Conductive deposits on the reactor walls can degrade reactor performance in several ways. Conductive deposits on the wall can reduce inductive power transfer to the plasma. The ceiling and/or upper portion of the side wall of the reactor chamber typically are made of a non-conductive material, such as quartz or glass, to facilitate the transfer of power from the inductive coil antenna to the plasma. A coating formed by the conductive material on the walls and ceiling of the chamber has the effect of attenuating the power coupled to the plasma from the inductive antenna of the helicon source.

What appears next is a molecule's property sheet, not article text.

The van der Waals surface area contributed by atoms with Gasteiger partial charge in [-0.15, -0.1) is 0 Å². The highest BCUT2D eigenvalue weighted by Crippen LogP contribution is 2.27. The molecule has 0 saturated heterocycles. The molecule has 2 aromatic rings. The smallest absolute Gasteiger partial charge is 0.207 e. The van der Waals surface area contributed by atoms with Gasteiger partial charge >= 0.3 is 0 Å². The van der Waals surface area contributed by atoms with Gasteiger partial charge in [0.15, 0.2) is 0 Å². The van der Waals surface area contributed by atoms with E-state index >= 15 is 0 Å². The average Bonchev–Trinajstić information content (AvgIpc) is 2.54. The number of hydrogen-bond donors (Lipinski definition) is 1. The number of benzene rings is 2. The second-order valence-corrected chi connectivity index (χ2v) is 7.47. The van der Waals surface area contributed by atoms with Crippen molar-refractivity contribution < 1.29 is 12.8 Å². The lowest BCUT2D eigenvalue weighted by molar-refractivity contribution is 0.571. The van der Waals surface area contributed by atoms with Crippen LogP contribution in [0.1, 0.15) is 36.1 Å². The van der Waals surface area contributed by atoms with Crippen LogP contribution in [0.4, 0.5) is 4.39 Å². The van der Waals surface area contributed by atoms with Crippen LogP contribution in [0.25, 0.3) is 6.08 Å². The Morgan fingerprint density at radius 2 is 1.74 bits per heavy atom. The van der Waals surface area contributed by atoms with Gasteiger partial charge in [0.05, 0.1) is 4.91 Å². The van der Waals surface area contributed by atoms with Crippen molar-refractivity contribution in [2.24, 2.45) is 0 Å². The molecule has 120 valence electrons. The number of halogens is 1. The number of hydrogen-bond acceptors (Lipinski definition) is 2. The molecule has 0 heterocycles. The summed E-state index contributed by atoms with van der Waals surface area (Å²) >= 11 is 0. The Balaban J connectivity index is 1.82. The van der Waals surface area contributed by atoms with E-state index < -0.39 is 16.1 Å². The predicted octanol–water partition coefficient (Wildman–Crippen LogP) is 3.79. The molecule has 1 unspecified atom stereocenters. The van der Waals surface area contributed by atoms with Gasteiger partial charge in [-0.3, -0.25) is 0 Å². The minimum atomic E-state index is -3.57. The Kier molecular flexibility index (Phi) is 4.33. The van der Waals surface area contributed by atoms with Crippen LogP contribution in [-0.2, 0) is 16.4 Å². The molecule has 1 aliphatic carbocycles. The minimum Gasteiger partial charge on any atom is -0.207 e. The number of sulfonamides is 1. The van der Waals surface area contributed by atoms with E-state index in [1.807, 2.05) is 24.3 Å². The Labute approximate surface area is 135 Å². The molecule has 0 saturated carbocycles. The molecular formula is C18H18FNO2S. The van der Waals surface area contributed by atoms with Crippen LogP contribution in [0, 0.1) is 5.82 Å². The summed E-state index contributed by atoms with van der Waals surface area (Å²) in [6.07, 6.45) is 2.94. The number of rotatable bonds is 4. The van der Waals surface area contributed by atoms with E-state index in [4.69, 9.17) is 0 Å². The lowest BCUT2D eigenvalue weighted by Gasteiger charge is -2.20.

As the interior surface of the chamber under the antenna is coated with a conductive material, eddy currents are produced in the material which attenuates the power coupled to the plasma. As the conductive coating builds in thickness over successive processes, the attenuation progressively increases and the power coupling into the plasma progressively decreases. Such a reduction in inductive power coupling into the chamber reduces the etch rate and can even cause problems igniting and maintaining a plasma.

The conductive coating also can cause unexpected changes in the characteristics of applied bias power. Typically, the lower portion of the reactor walls are made of an electrically conductive material, and are grounded to form an anode of a bias circuit used to control ion energy at the workpiece. The characteristics of the bias circuit, which controls ion energy at the workpiece, are important in controlling processing, and are particularly important during etching, as etching is ion driven.